Just tell me my role, NBA players say. Heck, a lot of us in everyday life say the same thing in one way or another: Let me know my role. Then I’ll know what expectations I need to meet.
Here is a look at Drew Gooden’s roles for the Milwaukee Bucks the past two seasons:
- 2011-12: Veteran power forward forced to play center after Andrew Bogut’s left ankle fracture. Rotation guy-turned-full-time starter over the Bucks’ final 41 games, averaging 12.3 points, 7.0 rebounds and 29.0 minutes.
- 2012-13: Inactive-list placeholder and street-clothed afterthought for all 12 Milwaukee games so far. Averaging 0.0 across the board, because he hasn’t played a second.
Gooden has, for all practical purposes, been rendered invisible by coach Scott Skiles’ decision to use him as the odd man out when submitting his active roster each game night. Milwaukee has 15 players but can only have 13 available for game use, and even with Luc Mbah a Moute recovering from knee surgery, the frontcourt still is too crowded.
Skiles called it “a difficult situation, a difficult decision.” “We’ve got Sam and Ersan and John and Ekpe and Larry and Joel and Drew,” the coach said, rattling off the first names of Dalembert, Ilyasova, Henson, Udoh, Sanders, Przybilla and Gooden. “We’ve got seven big guys, and we like ’em all. So it’s a tough spot to be in.”
It’s not as if Gooden has been outplayed in practice – obviously, there are no game performances to review this season – as a rationale for his banishment. Skiles said he talked with the team’s big men about the numbers crunch.
“What I told [them was] more than likely, I would have to put a guy or two out for no good reason,” Skiles said. ” I know it’s uncomfortable for him but he’s handling it very, very well.”
Even that’s a tricky thing though, isn’t it? If a player fusses and fumes over being drydocked, he’s selfish and distracting. But if he takes too readily to it, he must not care and be only interested in the paycheck.
So Gooden tries to split the difference, treating this stretch of inactivity like it’s a set of Juwan Howard Training Wheels. He practices hard, warms up before games longer than any of the Bucks, then retreats to shower and dress before tipoff rather than after the final horn. Gooden also finds ways to amuse himself; he engaged in a Twitter war with pal Joakim Noah and gave his game tickets Monday at United Center to fan who tweeted a photo of a Bulls jersey in a toilet.
“It’s something new,” he said after the Bucks’ comeback victory Monday at Chicago. “It’s something that I feel like, later on, down the road, I’m getting ready for in my career. So why not get a taste of it right now and see how I handle it.”
Now in his 11th season, playing for his ninth team, the No. 4 pick in the 2002 draft has averaged 12.0 points and 7.7 rebounds. He has started (493 games), come off the bench (178) and been sidelined by various ailments, including plantar fasciitis for all but 35 games in 2010-11.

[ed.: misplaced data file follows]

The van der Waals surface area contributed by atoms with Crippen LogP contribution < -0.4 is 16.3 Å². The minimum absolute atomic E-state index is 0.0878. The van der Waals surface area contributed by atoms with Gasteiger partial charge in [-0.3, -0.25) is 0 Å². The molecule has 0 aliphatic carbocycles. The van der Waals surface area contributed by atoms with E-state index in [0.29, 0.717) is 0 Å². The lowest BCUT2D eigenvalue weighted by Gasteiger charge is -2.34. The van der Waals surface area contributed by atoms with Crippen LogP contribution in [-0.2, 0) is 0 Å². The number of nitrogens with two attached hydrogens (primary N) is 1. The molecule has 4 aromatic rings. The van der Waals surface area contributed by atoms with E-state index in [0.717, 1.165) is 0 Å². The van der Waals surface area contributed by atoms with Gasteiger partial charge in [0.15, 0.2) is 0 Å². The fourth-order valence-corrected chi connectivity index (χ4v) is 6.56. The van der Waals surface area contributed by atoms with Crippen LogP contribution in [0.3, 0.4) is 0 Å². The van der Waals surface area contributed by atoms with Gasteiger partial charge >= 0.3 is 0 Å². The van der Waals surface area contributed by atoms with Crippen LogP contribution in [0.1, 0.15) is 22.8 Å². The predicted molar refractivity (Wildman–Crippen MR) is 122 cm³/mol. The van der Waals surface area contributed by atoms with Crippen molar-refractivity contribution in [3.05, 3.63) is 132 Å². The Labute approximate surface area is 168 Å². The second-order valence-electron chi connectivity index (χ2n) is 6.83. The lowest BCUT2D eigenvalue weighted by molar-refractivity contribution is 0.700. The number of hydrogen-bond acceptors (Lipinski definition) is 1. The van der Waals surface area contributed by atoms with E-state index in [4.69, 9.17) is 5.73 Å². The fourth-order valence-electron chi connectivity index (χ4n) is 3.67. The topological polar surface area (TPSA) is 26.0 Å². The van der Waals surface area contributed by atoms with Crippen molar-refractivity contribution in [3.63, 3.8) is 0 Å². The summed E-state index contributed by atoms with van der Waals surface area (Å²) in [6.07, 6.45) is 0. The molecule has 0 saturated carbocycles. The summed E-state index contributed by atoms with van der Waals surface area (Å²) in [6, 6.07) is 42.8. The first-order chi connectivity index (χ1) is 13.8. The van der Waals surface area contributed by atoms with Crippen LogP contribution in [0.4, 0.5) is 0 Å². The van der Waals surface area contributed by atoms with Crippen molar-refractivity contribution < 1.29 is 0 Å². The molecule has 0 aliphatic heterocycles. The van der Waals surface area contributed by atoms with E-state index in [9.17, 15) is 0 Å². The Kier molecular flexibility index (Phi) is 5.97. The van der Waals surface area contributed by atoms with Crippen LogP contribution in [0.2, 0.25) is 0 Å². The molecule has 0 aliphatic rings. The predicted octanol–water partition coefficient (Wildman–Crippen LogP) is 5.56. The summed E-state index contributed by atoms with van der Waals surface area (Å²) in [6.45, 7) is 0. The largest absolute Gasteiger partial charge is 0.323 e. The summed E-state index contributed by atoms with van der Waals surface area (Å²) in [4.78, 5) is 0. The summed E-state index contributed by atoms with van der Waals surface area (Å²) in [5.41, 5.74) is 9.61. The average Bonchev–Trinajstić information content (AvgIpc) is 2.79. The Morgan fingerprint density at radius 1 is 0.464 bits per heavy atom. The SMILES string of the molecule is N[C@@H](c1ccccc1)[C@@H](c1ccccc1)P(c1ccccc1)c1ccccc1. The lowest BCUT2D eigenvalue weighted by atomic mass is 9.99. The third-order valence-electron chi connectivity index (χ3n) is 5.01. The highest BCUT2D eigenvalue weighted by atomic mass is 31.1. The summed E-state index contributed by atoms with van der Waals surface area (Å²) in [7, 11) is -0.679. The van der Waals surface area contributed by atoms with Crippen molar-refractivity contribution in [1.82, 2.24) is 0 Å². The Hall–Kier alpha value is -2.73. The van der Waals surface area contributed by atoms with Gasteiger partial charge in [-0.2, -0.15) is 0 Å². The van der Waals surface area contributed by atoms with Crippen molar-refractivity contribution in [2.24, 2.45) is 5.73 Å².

“This is my role right now. I’m gonna accept it and do my best job at it. Sometimes it’s a hard pill to swallow. But if you can do that and show people that you can do it, it’s almost like a leadership skill. I feel like I’m setting an example, more than anything.”
A team that had too little size last season suddenly has too much. So much that Skiles could bench Dalembert for what reportedly was a late arrival to the arena Saturday against Chicago, use rookie Henson for just 78 seconds one game after he grabbed 18 rebounds and keep Gooden inactive – then get clobbered inside, with the Bulls grabbing 20 offensive rebounds.
It almost looks like the coach is trying to send a message about roster composition to the front office.
“There’s a lot of stuff going on,” Dalembert said. “I mean, there’s so many big men. Drew did tremendous for this team last year. Y’know, Drew doesn’t deserve to be where he is right now. It’s hard, it’s hard. But you try to stay positive and we keep supporting each other. He’s being a good professional.”
Skiles acknowledged that deploying Gooden this way is a choice. If he wanted, he could rotate various Bucks big men through the inactive list rather than burdening just one guy.
Then again, the inactive rule itself could be tweaked. It came about as a way to shed the old “injured list,” in which teams often had to fabricate an injury to warehouse someone. That system forced a player to sit a minimum of five games before being eligible to return.
“Ultimately what I want to see is, be able to dress everybody and be able to only play 12,” Skiles said. “I’d like to see that and I think most of the coaches would.”
In the meantime, Drew Gooden sits.